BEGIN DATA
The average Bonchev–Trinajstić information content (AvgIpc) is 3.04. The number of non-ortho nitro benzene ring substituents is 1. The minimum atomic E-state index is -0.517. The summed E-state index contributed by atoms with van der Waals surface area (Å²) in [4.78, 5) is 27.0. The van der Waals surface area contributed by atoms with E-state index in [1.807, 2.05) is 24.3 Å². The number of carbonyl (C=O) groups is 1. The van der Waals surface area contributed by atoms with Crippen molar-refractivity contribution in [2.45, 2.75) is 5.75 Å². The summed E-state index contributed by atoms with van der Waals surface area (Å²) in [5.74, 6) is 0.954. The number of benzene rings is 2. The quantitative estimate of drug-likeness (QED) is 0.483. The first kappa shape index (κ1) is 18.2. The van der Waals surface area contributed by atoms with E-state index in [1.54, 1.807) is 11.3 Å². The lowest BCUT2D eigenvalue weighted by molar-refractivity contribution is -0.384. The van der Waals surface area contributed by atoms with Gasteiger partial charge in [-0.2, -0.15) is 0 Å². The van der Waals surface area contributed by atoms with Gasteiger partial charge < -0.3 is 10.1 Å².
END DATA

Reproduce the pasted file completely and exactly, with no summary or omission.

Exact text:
The average Bonchev–Trinajstić information content (AvgIpc) is 3.04. The number of non-ortho nitro benzene ring substituents is 1. The minimum atomic E-state index is -0.517. The summed E-state index contributed by atoms with van der Waals surface area (Å²) in [4.78, 5) is 27.0. The van der Waals surface area contributed by atoms with E-state index in [1.807, 2.05) is 24.3 Å². The number of carbonyl (C=O) groups is 1. The van der Waals surface area contributed by atoms with Crippen molar-refractivity contribution in [2.45, 2.75) is 5.75 Å². The summed E-state index contributed by atoms with van der Waals surface area (Å²) in [5.74, 6) is 0.954. The number of benzene rings is 2. The quantitative estimate of drug-likeness (QED) is 0.483. The first kappa shape index (κ1) is 18.2. The van der Waals surface area contributed by atoms with E-state index in [1.54, 1.807) is 11.3 Å². The lowest BCUT2D eigenvalue weighted by molar-refractivity contribution is -0.384. The van der Waals surface area contributed by atoms with Gasteiger partial charge in [-0.2, -0.15) is 0 Å². The van der Waals surface area contributed by atoms with Gasteiger partial charge < -0.3 is 10.1 Å².